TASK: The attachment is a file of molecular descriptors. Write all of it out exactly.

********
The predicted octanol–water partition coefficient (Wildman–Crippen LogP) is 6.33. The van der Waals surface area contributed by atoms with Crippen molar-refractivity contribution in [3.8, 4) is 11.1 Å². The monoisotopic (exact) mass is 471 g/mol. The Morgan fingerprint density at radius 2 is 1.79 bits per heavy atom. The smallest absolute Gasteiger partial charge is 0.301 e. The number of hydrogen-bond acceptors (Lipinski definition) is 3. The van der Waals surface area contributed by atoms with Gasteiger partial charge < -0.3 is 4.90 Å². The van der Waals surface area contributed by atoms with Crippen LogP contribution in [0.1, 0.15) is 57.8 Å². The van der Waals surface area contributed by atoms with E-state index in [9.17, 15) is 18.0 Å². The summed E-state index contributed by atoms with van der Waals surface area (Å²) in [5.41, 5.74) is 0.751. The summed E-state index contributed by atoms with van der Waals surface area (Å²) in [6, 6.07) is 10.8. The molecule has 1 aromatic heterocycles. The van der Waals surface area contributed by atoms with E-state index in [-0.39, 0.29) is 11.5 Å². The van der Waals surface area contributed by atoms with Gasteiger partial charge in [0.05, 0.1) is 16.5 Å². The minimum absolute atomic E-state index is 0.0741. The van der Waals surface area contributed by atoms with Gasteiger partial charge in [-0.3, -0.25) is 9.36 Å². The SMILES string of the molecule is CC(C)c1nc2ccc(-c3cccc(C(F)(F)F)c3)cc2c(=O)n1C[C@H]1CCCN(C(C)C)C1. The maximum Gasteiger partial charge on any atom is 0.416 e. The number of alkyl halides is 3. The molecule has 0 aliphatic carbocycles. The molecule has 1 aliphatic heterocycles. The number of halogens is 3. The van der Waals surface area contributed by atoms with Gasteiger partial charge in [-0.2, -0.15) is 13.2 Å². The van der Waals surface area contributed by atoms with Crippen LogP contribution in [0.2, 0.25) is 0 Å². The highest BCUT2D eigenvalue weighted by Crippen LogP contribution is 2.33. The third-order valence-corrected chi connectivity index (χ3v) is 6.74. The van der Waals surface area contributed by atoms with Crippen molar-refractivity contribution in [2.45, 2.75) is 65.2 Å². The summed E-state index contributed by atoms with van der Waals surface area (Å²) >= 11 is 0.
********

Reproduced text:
The predicted octanol–water partition coefficient (Wildman–Crippen LogP) is 6.33. The van der Waals surface area contributed by atoms with Crippen molar-refractivity contribution in [3.8, 4) is 11.1 Å². The monoisotopic (exact) mass is 471 g/mol. The Morgan fingerprint density at radius 2 is 1.79 bits per heavy atom. The smallest absolute Gasteiger partial charge is 0.301 e. The number of hydrogen-bond acceptors (Lipinski definition) is 3. The van der Waals surface area contributed by atoms with Gasteiger partial charge < -0.3 is 4.90 Å². The van der Waals surface area contributed by atoms with Crippen LogP contribution in [0.1, 0.15) is 57.8 Å². The van der Waals surface area contributed by atoms with E-state index in [9.17, 15) is 18.0 Å². The summed E-state index contributed by atoms with van der Waals surface area (Å²) in [5.41, 5.74) is 0.751. The summed E-state index contributed by atoms with van der Waals surface area (Å²) in [6, 6.07) is 10.8. The molecule has 1 aromatic heterocycles. The van der Waals surface area contributed by atoms with E-state index in [-0.39, 0.29) is 11.5 Å². The van der Waals surface area contributed by atoms with Gasteiger partial charge in [0.05, 0.1) is 16.5 Å². The minimum absolute atomic E-state index is 0.0741. The van der Waals surface area contributed by atoms with Gasteiger partial charge in [-0.3, -0.25) is 9.36 Å². The SMILES string of the molecule is CC(C)c1nc2ccc(-c3cccc(C(F)(F)F)c3)cc2c(=O)n1C[C@H]1CCCN(C(C)C)C1. The maximum Gasteiger partial charge on any atom is 0.416 e. The number of alkyl halides is 3. The molecule has 0 aliphatic carbocycles. The molecule has 1 aliphatic heterocycles. The number of halogens is 3. The van der Waals surface area contributed by atoms with Gasteiger partial charge in [-0.2, -0.15) is 13.2 Å². The van der Waals surface area contributed by atoms with Crippen LogP contribution in [0.2, 0.25) is 0 Å². The highest BCUT2D eigenvalue weighted by Crippen LogP contribution is 2.33. The third-order valence-corrected chi connectivity index (χ3v) is 6.74. The van der Waals surface area contributed by atoms with Crippen molar-refractivity contribution in [2.45, 2.75) is 65.2 Å². The summed E-state index contributed by atoms with van der Waals surface area (Å²) >= 11 is 0.